Again, the fear the founders had was that states would take too much into their own hands and end up stirring up chaos and turmoil. They did not want states creating new states within themselves, or joining with other states to make mega states— thereby shifting Congressional representatives, Senators, and representation in general. The point of government is to avoid the state of war (as Hobbes and Locke stipulate) and the federal government needed enough power to keep the states out of such a state of war.

What It Means:

So, Congress is given the power to admit new states into the Union but states were not. No single state can decide to create another state within its borders, and no two or more states can join together to become one state, or join portions of one state with portions of another to create a wholly separate state without the consent of the state legislatures and Congress.

Again, the Constitution stipulates here that it is Congress that will regulate and handle any rules or regulations that pertain to U.S. territories, such as Guam or Puerto Rico. It also grants Congress the power to make the rules and regulations for any property owned by the U.S. federal government, such as national parks or national forests. And finally, the founders wanted to be sure that the Anti-Federalists knew this federal power would not harm the rights of the states and their property, so they included the last sentence. This sentence explicitly states that nothing in the Constitution, here or anywhere else, will harm the rights of either the federal government or the states in disputes over property.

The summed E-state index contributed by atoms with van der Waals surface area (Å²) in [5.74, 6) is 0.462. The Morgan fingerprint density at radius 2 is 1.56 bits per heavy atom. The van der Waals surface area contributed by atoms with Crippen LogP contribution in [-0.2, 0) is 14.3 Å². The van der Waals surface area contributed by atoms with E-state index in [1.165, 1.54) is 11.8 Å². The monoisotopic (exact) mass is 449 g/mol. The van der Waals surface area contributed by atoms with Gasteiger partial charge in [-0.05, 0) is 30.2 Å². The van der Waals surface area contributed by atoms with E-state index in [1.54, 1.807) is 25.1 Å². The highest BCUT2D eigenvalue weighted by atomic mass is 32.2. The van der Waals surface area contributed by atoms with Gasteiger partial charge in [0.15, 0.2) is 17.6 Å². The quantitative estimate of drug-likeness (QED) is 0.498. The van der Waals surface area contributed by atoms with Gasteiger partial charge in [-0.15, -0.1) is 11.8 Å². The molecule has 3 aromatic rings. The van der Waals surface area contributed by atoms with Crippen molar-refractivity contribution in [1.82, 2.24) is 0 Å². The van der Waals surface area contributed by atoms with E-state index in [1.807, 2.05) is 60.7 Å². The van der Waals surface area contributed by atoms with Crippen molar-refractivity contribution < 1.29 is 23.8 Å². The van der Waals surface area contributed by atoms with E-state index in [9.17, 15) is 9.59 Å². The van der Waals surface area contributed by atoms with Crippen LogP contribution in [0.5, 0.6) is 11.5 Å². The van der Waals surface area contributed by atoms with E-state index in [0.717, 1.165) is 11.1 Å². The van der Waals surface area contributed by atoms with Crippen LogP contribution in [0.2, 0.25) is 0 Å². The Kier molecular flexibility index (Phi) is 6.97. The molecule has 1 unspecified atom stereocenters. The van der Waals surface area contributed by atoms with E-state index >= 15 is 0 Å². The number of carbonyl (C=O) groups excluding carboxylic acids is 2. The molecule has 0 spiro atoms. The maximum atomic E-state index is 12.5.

Article IV, Section 4

What It Says:

“The United States shall guarantee to every State in this Union a Republican Form of Government, and shall protect each of them against Invasion; and on Application of the Legislature, or of the Executive (when the Legislature cannot be convened) against domestic Violence.”

Historical Context:

My research on this has produced a couple interesting historical conclusions. So, apparently, this clause is attributed directly to James Madison, which doesn’t surprise me in the least. He wanted to guarantee to those who were skeptical of the new Constitution that the new federal government would, by law, (the Constitution) allow each state to have their own governments, and their own laws, rules and regulations. Essentially, every state is afforded their own republican form of government.